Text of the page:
Akwesasne Representative and Advocacy Program
The Akwesasne Representative (often referred to as the Band Representative under Part 4 of the Child and Youth Family Services Act) acts on behalf of Akwesasne Band Members as a party in court proceedings involving First Nation’s Children. We guide our families through legal matters and ensure that customary care is the first option for families involved with any child welfare agency.
Our mandate is to make culture the focus when determining what spiritual principles are followed when advocating for our children. We always work toward the best interest of the children, which means prioritizing keeping them in their home community.
It is your right to have an Akwesasne Representative consult on any protection proceedings involving children who are band members, or who are entitled to have band membership.
We work in collaboration with Child and Family Services Canada and the children’s legal counsel, as well as act as liaison with other government and child welfare agencies. However, if the case is specific to Family Law or Criminal Law, an Akwesasne Representative cannot intervene.
CIA #3, 101 Tewesatani Road
Kim Herne, Program Manager
(613) 575-5000, x2400
- The child’s best interest is always the first priority;
- Contact between children and their family is of the utmost importance;
- The long-term health of our community depends on our children and on the decolonization of child welfare services;
- Protecting the child’s connection to their Indigenous culture and heritage is vital.
Responsibilities of a Representative
- To put forward the Band’s position in child welfare matters, promoting our spiritual vision and values;
- To receive notification and information about each referral and ongoing services;
- To respond to court applications and participate in court proceedings;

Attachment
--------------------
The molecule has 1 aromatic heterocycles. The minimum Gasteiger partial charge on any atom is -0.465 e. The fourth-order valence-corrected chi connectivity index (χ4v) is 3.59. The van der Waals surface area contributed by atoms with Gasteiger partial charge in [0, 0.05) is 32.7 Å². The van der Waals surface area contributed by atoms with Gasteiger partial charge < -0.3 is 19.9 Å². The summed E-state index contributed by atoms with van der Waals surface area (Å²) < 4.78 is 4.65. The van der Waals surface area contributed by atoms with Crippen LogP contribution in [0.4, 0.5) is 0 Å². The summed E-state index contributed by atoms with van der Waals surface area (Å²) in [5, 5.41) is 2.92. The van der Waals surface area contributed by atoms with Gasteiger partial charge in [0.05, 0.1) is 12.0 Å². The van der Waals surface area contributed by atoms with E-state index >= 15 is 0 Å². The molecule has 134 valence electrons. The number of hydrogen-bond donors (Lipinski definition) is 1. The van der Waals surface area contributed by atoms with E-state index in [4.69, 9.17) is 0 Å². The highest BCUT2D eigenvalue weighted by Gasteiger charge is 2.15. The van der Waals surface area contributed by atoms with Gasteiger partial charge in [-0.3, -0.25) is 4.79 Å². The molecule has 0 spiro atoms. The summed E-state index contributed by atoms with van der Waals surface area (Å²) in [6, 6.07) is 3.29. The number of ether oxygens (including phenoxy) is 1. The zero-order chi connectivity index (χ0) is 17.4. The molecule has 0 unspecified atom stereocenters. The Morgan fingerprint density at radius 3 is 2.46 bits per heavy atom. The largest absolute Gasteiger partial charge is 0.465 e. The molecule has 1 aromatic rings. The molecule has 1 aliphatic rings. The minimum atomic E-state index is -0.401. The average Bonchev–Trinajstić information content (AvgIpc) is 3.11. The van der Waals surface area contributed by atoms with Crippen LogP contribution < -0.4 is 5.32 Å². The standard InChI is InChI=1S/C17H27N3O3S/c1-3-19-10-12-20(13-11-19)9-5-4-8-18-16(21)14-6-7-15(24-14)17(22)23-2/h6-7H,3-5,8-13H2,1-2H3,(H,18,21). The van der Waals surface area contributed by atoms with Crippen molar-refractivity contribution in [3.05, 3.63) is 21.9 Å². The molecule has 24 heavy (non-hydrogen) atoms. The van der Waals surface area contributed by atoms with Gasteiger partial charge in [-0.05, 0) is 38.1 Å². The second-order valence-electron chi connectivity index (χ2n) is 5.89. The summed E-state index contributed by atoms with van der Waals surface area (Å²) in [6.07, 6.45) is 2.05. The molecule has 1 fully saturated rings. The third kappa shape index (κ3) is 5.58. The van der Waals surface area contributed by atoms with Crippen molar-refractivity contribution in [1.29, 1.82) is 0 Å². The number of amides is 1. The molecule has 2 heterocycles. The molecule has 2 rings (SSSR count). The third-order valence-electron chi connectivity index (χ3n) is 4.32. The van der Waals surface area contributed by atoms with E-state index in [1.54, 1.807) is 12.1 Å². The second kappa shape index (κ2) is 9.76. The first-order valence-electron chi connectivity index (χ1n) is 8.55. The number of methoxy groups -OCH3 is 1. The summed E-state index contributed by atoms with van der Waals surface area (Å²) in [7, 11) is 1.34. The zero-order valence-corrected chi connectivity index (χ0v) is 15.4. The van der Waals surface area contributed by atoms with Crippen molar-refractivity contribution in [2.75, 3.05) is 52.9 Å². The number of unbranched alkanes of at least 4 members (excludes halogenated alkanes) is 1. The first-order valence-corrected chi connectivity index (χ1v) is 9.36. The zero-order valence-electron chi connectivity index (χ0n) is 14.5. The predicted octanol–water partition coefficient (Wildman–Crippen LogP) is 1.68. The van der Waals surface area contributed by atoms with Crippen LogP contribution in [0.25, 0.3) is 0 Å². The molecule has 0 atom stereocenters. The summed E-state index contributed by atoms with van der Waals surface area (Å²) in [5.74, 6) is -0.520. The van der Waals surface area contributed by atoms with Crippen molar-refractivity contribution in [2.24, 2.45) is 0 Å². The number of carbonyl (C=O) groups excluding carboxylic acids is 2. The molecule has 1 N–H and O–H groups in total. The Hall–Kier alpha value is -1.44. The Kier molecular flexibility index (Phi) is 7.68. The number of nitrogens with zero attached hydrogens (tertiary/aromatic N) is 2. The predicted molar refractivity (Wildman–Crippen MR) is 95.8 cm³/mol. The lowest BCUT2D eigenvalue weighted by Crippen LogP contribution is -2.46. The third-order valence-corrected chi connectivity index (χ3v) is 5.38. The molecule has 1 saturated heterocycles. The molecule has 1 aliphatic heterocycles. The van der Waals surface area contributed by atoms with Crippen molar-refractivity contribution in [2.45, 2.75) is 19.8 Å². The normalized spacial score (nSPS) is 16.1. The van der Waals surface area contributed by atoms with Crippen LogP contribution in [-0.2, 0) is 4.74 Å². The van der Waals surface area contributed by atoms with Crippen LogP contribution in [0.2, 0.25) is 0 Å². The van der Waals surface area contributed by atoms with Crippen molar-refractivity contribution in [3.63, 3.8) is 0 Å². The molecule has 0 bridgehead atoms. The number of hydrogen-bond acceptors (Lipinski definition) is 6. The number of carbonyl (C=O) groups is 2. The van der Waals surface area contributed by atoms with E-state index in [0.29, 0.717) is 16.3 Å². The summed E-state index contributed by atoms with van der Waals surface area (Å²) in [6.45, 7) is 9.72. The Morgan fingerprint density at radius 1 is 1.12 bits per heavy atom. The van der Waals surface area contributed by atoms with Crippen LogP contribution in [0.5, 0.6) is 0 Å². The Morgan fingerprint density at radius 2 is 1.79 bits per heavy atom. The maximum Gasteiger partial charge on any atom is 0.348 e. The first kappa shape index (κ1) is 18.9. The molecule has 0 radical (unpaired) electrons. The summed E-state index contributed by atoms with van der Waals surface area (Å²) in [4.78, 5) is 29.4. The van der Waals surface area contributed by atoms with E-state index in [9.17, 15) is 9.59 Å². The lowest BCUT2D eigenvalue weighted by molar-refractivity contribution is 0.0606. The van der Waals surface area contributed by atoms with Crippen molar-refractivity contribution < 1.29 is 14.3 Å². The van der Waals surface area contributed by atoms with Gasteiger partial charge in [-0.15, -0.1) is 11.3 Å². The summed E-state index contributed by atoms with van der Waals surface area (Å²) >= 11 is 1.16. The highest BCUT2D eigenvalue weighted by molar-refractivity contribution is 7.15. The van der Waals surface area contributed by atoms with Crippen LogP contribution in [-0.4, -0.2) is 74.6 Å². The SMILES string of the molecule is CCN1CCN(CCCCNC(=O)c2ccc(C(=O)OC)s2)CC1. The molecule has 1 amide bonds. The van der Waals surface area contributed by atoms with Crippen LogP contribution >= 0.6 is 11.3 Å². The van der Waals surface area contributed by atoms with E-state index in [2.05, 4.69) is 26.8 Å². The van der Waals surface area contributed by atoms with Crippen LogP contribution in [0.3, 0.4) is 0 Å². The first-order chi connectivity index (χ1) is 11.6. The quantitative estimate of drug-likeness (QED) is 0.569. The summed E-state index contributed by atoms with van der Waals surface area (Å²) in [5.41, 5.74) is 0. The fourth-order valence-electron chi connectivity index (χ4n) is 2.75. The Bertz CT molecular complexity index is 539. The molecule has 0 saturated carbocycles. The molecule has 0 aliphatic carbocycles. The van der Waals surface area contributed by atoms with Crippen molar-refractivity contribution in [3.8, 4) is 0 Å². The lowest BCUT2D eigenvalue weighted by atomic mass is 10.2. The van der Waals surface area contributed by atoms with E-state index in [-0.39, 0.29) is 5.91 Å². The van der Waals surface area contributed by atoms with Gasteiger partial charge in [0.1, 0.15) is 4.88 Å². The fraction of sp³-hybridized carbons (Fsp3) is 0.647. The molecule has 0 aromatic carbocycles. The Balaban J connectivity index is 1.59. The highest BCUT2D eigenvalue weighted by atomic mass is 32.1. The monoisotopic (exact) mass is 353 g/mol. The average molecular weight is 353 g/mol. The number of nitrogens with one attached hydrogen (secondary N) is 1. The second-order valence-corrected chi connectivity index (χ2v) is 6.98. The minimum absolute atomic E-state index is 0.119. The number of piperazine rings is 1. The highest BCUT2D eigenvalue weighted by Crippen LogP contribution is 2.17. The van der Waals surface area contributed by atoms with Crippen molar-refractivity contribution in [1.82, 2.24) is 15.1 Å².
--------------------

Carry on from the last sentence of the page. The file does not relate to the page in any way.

- To assist with and/or ensure that proper documentation and registrations are completed for the child and youth;
- To ensure that family members are fully aware of their rights, and to link/refer them to a range of various culturally appropriate services;
- To provide information and guidance to parents on legal proceedings and referrals;
- To attend meetings related to the planning of the child or youth’s welfare (such as circles or case conferences);
- To educate and orient government and child welfare agency staff regarding the Akwesasne First Nation community, culture and practices;
- To advocate with child welfare agencies on behalf of children, youth and families.
- NOTE: The Representative cannot represent parents in court. The parents are recommended to have their own legal counsel in court to represent them.
If you have been contacted by a child welfare agency concerning your child, do the following:
- Document what the call or visit relates to, along with the date and time.
- Call your Akwesasne Akwesasne Representative.
- Contact legal aid immediately for a lawyer to assist with the child welfare matter.
- Request a schedule of all visits that will occur between your family and the child welfare agency worker.
- Document everything that takes place between the worker and your family during the meetings.
- It is your right to have an Akwesasne Representative present during such visits, whether you live in or out of Akwesasne.